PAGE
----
1. Students holding a baccalaureate degree from a regionally accredited institution will be considered for the MA/PhD program. Students admitted to the Clinical Psychology PhD program complete the requirements for an MA in Clinical Psychology as part of their PhD requirements. Students seeking a terminal master's degree will not be considered.
2. Students already holding the MA or MS in psychology from a regionally accredited institution may also apply to the MA/PhD program. The master's degree must be commensurate with the MA program in Clinical Psychology at ETSU and involve the successful completion of an empirically-based thesis project. Students possessing a master's degree without an empirically-based thesis will be required to complete an empirically-based thesis before being admitted to doctoral candidacy. For further information see the ETSU Graduate Catalog and the Clinical Concentration Handbook.
The following are required:
1. Completed University application form;
2. A grade point average (GPA) of at least 3.00 on a 4.00 scale in undergraduate and/or graduate level work overall and in Psychology courses;
3. A minimum of 18 semester hours in undergraduate psychology, including courses in quantitative methods, experimental design, personality, history and systems, and abnormal psychology. Students lacking some of these prerequisite courses, but presenting an exceptional undergraduate record, may be granted graduate admission, but they will be expected to remove all undergraduate deficiencies during their first academic year;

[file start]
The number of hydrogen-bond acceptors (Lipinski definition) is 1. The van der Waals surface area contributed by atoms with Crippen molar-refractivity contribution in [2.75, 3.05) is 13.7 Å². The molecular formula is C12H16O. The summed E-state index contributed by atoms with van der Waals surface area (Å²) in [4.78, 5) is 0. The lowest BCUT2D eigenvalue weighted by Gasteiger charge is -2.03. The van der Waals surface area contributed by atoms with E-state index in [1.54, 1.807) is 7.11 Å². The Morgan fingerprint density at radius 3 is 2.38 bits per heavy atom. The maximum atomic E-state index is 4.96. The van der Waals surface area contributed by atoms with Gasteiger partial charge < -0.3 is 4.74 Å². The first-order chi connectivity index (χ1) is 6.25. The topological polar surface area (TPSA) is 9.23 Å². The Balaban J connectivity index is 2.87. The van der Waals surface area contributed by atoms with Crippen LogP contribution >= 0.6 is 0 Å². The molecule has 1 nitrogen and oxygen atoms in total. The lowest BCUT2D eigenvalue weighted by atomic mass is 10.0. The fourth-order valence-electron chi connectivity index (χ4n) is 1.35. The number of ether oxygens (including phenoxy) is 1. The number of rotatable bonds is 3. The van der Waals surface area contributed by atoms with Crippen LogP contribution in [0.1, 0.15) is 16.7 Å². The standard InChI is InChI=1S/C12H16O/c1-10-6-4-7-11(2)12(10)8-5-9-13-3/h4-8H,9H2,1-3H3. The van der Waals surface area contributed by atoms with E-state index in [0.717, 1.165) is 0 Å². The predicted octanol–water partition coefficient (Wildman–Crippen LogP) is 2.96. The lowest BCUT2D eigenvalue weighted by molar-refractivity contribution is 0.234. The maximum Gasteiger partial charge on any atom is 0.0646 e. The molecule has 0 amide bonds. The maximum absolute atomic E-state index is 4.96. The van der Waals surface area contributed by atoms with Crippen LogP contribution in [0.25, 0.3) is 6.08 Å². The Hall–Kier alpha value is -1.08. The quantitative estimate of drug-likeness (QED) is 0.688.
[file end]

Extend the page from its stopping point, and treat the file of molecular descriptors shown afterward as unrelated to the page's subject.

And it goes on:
4. GRE scores (Verbal, Quantitative, Written Analysis) are required for application and are taken into account in the admissions process; the GRE Psychology test is NOT required;
5. Letters of recommendation from at least three persons familiar with the applicant's academic background and aptitude for graduate study and future performance as a psychologist;
6. A personal statement of 500-1000 words indicating the applicant's academic experiences, research interests, and career goals. Prior undergraduate research interests and involvement are weighted heavily as is an interest and commitment to working in a rural and/or primary care setting;
7. A willingness to be interviewed by members of the admission committee, should that be required.
Students with graduate credit earned at another institution, upon matriculation at ETSU, may petition to have these credits applied toward their degree requirements at ETSU. While such credits are not automatically transferred and must be approved by the Director of Clinical Training and the School of Graduate Studies, a maximum of 9 semester hours earned elsewhere could be applied. See the ETSU Graduate Catalog for more details. For students who have attained a master's degree elsewhere, a maximum of 48 semester hours may be applied toward the MA/PhD degree requirements.
Frequently Asked Questions
Is the program APA-accredited?
Yes. ETSU's doctoral program in Clinical Psychology has been accredited by the APA Commission on Accreditation since Apri1 17, 2012.
How long is the PhD program?
The PhD program is designed as a five-year post-baccalaureate program of study, including a full calendar year of clinical internship. Students admitted to the Clinical Psychology PhD program complete the requirements for an MA in Clinical Psychology en route to PhD completion. Students seeking a terminal master's degree will not be considered. The pre-doctoral clinical internship is a full-time supervised training/employment situation in a formal internship location. The internship is a separate application process and conducted as a 'match' similar to medical school residencies. Internship sites are recognized and or accredited separately from doctoral programs.